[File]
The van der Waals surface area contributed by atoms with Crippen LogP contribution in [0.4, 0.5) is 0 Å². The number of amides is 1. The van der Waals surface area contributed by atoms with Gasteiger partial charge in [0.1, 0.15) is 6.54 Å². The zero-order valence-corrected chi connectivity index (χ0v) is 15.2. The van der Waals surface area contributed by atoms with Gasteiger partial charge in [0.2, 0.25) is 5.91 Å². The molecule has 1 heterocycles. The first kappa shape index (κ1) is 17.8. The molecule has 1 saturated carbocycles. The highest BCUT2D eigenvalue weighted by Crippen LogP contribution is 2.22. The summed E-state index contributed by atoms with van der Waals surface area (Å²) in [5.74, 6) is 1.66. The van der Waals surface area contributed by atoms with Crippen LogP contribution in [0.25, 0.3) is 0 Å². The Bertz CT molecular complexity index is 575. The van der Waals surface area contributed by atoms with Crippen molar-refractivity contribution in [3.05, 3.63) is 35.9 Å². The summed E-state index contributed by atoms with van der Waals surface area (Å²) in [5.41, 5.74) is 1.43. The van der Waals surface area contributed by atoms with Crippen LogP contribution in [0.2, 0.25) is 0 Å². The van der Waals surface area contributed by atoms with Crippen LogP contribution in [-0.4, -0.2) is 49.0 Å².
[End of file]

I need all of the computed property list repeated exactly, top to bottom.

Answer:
The van der Waals surface area contributed by atoms with Crippen LogP contribution in [0.4, 0.5) is 0 Å². The number of amides is 1. The van der Waals surface area contributed by atoms with Gasteiger partial charge in [0.1, 0.15) is 6.54 Å². The zero-order valence-corrected chi connectivity index (χ0v) is 15.2. The van der Waals surface area contributed by atoms with Gasteiger partial charge in [0.2, 0.25) is 5.91 Å². The molecule has 1 heterocycles. The first kappa shape index (κ1) is 17.8. The molecule has 1 saturated carbocycles. The highest BCUT2D eigenvalue weighted by Crippen LogP contribution is 2.22. The summed E-state index contributed by atoms with van der Waals surface area (Å²) in [5.74, 6) is 1.66. The van der Waals surface area contributed by atoms with Crippen LogP contribution in [0.25, 0.3) is 0 Å². The Bertz CT molecular complexity index is 575. The van der Waals surface area contributed by atoms with Crippen molar-refractivity contribution in [3.05, 3.63) is 35.9 Å². The summed E-state index contributed by atoms with van der Waals surface area (Å²) in [5.41, 5.74) is 1.43. The van der Waals surface area contributed by atoms with Crippen LogP contribution in [0.2, 0.25) is 0 Å². The van der Waals surface area contributed by atoms with Crippen LogP contribution in [-0.4, -0.2) is 49.0 Å².